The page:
Because the repeal of the Kansas Restraint of Trade Act’s provision governing "full consideration damages" does not operate retroactively, a plaintiff gas purchaser’s price fixing claims against natural gas traders survive.
In reviewing the 2013 repeal of the Kansas Restraint of Trade Act (KRTA) provision that had previously allowed an injured party to recover "full consideration damages," the federal district court in Kansas City, Kansas, determined that the repealed statutory provision does not operate retroactively. Thus gas price fixing claims brought by Reorganized FLI, Inc., a gas purchaser, were allowed to advance against several natural gas traders. Consequently, noting that Reorganized FLI only seeks full consideration damages, or a full refund of its gas purchases, under the KRTA, the court denied the defendant gas traders’ request for summary judgment. In examining the legislative history of the applicable KRTA provisions and analyzing case law, the court determined that the Kansas "savings statute" does not clearly provide for retroactive application. Moreover, the Kansas Supreme Court has stated that Section 50-115 of the KRTA creates substantive rights and is "both remedial and substantive" (Reorganized FLI, Inc. v. The Williams Companies, Inc., October 15, 2019, Robinson, J.).
Backdrop. In 2005, Reorganized FLI filed its lawsuit against the defendant natural gas traders and their affiliates (The Williams Companies, Inc., Dynergy Marketing & Trade, CMS Energy Corporation, CMS Marketing Service & Trading Company, and CMS Field Service), alleging that they violated the KRTA by unlawfully manipulating the price of natural gas. Reorganized FLI contended that the defendants accomplished this price fixing by, among other things, reporting false information to price indices published by trade publications and by engaging in "wash sales."
Accordingly, Reorganized FLI sought full consideration damages, or a full refund of its gas purchases, under K.S.A. § 50-115. However, that KRTA provision was later repealed in 2013.
Procedural context; core issue. While Reorganized FLI filed its 2005 lawsuit in state trial court, the case was eventually removed to the Kansas federal district court. The case then proceeded for approximately 14 years in multi-district litigation in the federal district court in Nevada. In May 2019, the case was then remanded back to the federal district court in Kansas City, Kansas.
The parties to the litigation did not dispute that when Reorganized FLI filed its case in 2005, and prior to 2013, "full consideration damages were available under the KRTA’s provision, § 50-115." Rather, the parties disagreed as to "whether full consideration damages are still available" to Reorganized FLI. The defendants sought summary judgment, arguing that the 2013 repeal of Section 50-115 of the KRTA operated retroactively to prevent Reorganized FLI’s from pursuing its claim for full consideration damages.
Court’s decision. In approaching the issue of whether the repealed KRTA provision should be applied retroactively, the court viewed its task as one mainly "to predict what decision the Kansas Supreme Court would make if faced with the same facts and issue."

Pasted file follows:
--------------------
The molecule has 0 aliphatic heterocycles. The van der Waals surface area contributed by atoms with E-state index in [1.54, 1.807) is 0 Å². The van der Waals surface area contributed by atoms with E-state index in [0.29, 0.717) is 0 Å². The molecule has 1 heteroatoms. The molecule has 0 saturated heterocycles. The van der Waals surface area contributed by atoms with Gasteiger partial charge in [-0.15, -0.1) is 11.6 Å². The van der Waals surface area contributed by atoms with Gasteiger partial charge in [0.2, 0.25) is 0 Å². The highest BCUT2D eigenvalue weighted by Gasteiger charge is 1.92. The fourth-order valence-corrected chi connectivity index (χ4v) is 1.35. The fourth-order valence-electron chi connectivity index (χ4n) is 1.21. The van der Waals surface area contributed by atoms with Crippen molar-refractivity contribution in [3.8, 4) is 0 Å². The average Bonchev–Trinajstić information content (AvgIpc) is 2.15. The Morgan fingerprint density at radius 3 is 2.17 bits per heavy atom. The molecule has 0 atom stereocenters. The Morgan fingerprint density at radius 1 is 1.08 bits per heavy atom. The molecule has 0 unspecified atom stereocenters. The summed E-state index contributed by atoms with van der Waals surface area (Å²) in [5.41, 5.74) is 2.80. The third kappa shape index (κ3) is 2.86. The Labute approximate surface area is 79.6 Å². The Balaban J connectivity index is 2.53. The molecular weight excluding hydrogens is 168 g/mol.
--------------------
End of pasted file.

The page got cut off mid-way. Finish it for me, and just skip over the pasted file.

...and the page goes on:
Reviewing the legislative history of the damages provisions of the KRTA, the court noted that, as a result of various amendments and the 2013 repeal, the cumulative effect is that "actual damages and treble damages are included," but "full consideration damages are not." In addition, as a general principle, Kansas statutes "will not be given retroactive effect unless it appears that such was the legislative intent" (emphasis added). While a law affecting procedure or remedies may be applied retroactively, it may not do so if it prejudicially affects the substantive rights of the parties. Further, in the court’s view, the Kansas "savings statute" (K.S.A. § 50-164) does not clearly provide for retroactive application.
After surveying Kansas case law on the legal issue, the court pointed out that the Nevada federal district court had addressed the same issue and interpreted Kansas law in In re Western States Wholesale Natural Gas Antitrust Litigation, deciding there that full consideration damages were not available on the issue of retroactivity and granting summary judgment to the pertinent defendants in that case. Ultimately, the Kansas federal district court disagreed with the Nevada federal district court’s 2017 decision.
Even if the language in the Kansas savings statute could be interpreted that Section 50-115 of the KRTA has retroactive application, the court stressed that Kansas law also states that "even where the legislative intent is clear, courts must still consider whether retrospective application of legislation will affect vested or substantive rights." Along these lines, the court examined prior declarations on the subject by the Kansas Supreme Court, noting that KRTA Section 50-115 "is a cause of action creating substantive rights" and that Section 50-115 is "both remedial and substantive." "This distinction is key in determining whether the repeal of §115 operates retroactively," the court concluded.
In denying the defendant natural gas traders’ motion for summary judgment, the court stated that it was predicting that "the Kansas Supreme Court would find that the repeal of § 50-115 does not have retroactive application to this case that has been pending since 2005."
The case is No. 05-CV-02389-JAR-GEB.
Attorneys: Donald D. Barry (Barry Law, LLC) for Reorganized FLI Inc. Mitchell F. Engel (Shook, Hardy & Bacon LLP) for Williams Companies, Inc. Edwin McAllister Buffmire (Jackson Walker, LLP) for Dynegy Marketing & Trade. Sean A. Commons (Sidley Austin LLP) for CMS Energy Corp.
Companies: Reorganized FLI, Inc.; Williams Companies, Inc.; CMS Energy Corp.
MainStory: TopStory Antitrust KansasNews
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